A small business owner based near Inverness has spoken about how overwhelmed they have been by the support of their customers since the lockdown began last month.
Jill Clark, Co-Owner at Connage Highland Dairy, spoke to the OnFarm Podcast about the effect that the Coronavirus has had on their business, and how they are working hard to adapt to the changes in order to ensure the business can continue to run.
“We’ve been so touched by the support we have received from customers, both locally and across the country. There have been some big changes here – we are doing a lot of the local deliveries ourselves and unfortunately, we’ve had no choice but to furlough most of the staff, so we’re operating with a skeleton crew at the moment!”
“It’s so hard for everyone at the moment, and we know that all small businesses are in the same boat, so it means a lot to us that people are making the effort to support us. We know we have to be patient and optimistic about the situation and know that one day we will come out the other side of this, but there have been some positives to come out of it as well.”
“We have been able to chat with a lot of our customers on the phone, so it’s great to speak to them and check in on how they’re doing. We have a weekly catch up with the staff too – I miss them a lot!”
The team at Connage has been working hard to ensure the business adapts to the current climate.
“We have made the move to put a lot more products online, something we have been meaning to do for a while, so we have more cheeses available in our online shop and these are refreshed and updated every day.”
“As social distancing became the norm, we decided to launch our call and collect scheme, which we’ve called ‘One toot and your order’s oot!’ Customers can call the shop and place an order, and we will arrange a collection time with them when they can pull into the car park, toot their horn, and their order will be brought out to their car.”
“The biggest change is something we were hoping to be able to unveil earlier in the year, but the Scottish weather had other ideas! We are going to be installing a couple of vending machines at Connage, so people can come and buy produce whenever they need it. The plan is to have a vending machine for milk, and one for cheese and seasonal produce.”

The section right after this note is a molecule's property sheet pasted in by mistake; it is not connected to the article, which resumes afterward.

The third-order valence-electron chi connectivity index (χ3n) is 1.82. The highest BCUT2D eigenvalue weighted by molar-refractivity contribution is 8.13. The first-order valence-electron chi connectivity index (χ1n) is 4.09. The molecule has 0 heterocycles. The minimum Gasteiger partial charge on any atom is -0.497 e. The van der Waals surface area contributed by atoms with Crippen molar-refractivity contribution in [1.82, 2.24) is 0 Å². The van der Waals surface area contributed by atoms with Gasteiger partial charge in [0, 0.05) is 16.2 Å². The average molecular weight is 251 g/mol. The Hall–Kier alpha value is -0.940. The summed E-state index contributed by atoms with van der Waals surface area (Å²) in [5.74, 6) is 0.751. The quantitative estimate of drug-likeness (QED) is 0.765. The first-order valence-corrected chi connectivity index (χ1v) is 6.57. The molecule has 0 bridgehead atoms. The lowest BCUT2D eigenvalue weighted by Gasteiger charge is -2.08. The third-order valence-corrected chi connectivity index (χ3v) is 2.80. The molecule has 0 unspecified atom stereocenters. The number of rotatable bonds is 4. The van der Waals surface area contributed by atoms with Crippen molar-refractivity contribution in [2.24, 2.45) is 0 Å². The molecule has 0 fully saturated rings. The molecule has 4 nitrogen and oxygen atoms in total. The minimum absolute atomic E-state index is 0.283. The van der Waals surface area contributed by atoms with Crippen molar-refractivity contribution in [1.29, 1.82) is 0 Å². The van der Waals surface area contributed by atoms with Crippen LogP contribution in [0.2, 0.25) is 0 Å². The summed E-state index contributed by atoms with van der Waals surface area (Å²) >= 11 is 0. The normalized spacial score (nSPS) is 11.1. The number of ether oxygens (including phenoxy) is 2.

Like many other small businesses, Jill and the team at Connage Highland Dairy are hoping the support from the local community continues after the lockdown has ended.
“I think this has taught us a lot about patience, and the patience that you need to shop local. It’s also reiterated the importance of connection and how small businesses can be a lifeline to those who are maybe a bit lonely, or who can’t get out often.”
Connage Highland Dairy produce cheese from the milk of their herd of dairy cows, which graze the luscious clover pastures along the Moray Firth. Their shop, both at the Cheese Pantry and online, stocks their own cheeses as well as other cheeses from across Scotland and further afield.
“I try to source cheeses that you wouldn’t normally be able to find in the supermarket to give people a bit of variety!” says Jill.
You can listen to the full conversation with Jill at http://www.podfollow.com/onfarm
OnFARM gives rural areas a stronger voice and a new platform from which to share their wonderful and inspiring stories. As the weeks, months and years go on, OnFARM will be speaking with individuals, businesses and organisations, telling their story and raising the profile of rural Scotland (and Britain!) and the people, ingenuity and businesses which make it so special. OnFARM is the perfect place for us all to learn more about what ‘grows’ on in the countryside.
Notes for Editors:
- Connage Highland Dairy is a traditional, family owned, fully organic business
- Connage Highland Dairy welcomes all approaches from journalists. Contact in the first instance should be directed through Iona or Anna at Scene & Herd PR: email@example.com 07762 786557 or firstname.lastname@example.org 07775 894012.